The evolutionary ecology of resistance to bacterial infection in natural populations of Drosophila melanogaster
Corby-Harris, Vanessa Louise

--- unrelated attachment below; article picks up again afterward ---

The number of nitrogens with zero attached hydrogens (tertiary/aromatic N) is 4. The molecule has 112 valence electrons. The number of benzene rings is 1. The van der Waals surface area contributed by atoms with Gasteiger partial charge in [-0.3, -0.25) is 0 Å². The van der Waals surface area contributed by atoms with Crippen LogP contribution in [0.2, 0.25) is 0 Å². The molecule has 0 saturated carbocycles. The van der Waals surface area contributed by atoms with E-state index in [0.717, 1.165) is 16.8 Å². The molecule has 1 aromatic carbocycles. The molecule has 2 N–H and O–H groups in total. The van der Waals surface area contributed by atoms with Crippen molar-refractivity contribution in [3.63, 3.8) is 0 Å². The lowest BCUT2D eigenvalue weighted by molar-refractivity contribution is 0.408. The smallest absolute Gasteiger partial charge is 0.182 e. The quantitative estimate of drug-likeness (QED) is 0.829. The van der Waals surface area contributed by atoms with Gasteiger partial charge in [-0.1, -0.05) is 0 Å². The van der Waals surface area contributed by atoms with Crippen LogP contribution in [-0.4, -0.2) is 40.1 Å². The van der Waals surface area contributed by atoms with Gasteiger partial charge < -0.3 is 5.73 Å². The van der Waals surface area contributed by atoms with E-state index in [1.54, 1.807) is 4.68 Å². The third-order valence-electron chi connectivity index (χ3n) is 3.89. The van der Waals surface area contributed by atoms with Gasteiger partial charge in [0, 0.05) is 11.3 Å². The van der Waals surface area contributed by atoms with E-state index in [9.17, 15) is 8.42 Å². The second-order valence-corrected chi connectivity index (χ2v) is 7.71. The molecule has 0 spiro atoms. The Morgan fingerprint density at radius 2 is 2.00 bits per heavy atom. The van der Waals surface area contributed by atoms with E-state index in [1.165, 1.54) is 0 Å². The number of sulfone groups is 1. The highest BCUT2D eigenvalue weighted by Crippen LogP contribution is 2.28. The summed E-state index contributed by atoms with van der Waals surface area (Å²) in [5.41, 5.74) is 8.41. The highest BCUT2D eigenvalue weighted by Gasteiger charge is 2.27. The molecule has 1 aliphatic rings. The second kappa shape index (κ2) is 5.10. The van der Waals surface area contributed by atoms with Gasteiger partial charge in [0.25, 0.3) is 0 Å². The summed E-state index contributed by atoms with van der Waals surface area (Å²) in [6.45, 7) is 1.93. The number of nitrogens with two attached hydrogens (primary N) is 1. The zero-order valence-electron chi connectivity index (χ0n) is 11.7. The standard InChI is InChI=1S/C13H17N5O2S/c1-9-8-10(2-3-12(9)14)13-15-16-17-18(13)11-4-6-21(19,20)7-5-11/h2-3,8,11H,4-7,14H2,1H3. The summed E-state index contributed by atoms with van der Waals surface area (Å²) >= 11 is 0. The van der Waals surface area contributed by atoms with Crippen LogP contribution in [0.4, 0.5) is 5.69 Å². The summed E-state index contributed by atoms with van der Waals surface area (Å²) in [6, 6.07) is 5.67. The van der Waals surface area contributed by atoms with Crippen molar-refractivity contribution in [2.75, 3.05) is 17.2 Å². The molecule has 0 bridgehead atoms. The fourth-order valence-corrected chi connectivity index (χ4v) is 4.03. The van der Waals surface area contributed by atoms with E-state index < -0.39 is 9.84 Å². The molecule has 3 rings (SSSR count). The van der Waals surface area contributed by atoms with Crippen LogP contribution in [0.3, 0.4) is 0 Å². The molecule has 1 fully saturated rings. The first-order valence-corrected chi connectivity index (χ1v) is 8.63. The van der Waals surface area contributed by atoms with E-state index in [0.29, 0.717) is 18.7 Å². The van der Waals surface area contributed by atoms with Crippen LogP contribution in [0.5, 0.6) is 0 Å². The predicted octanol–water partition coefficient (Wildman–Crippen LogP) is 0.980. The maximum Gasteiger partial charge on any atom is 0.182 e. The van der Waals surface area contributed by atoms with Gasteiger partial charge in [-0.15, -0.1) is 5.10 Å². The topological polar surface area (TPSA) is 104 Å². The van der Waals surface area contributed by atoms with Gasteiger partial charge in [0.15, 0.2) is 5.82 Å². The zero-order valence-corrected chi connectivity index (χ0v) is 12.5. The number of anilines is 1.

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Parasites are often unevenly distributed across host populations. Part of this variation in parasite prevalence is likely due to variation in the hostÕs ability to resist infection. Such variation depends on both evolutionary and ecological factors. The overall purpose of this work is to understand the evolutionary and ecological forces that maintain variation for resistance within and across naturally isolated host populations of the fruit fly, Drosophila melanogaster. Through the work presented here, I characterize variation for host fitness following bacterial infection within and among D. melanogaster host populations. I then seek to determine why such variation exists by testing two hypotheses. First, I test whether genetic variation for resistance within host populations is due to tradeoffs between resistance and fitness in the absence of infection. Second, I determine whether ambient temperature and the number of bacteria co-occurring with D. melanogaster hosts shape among-population differences in resistance to a novel infection. Overall, these experiments address important unanswered questions regarding the evolutionary ecology of resistance in natural D. melanogaster populations. Further, these results provide key insights into the natural history of D. melanogaster-bacteria interactions, which will motivate ecologically relevant laboratory models of insect-bacteria interactions in this experimentally tractable system.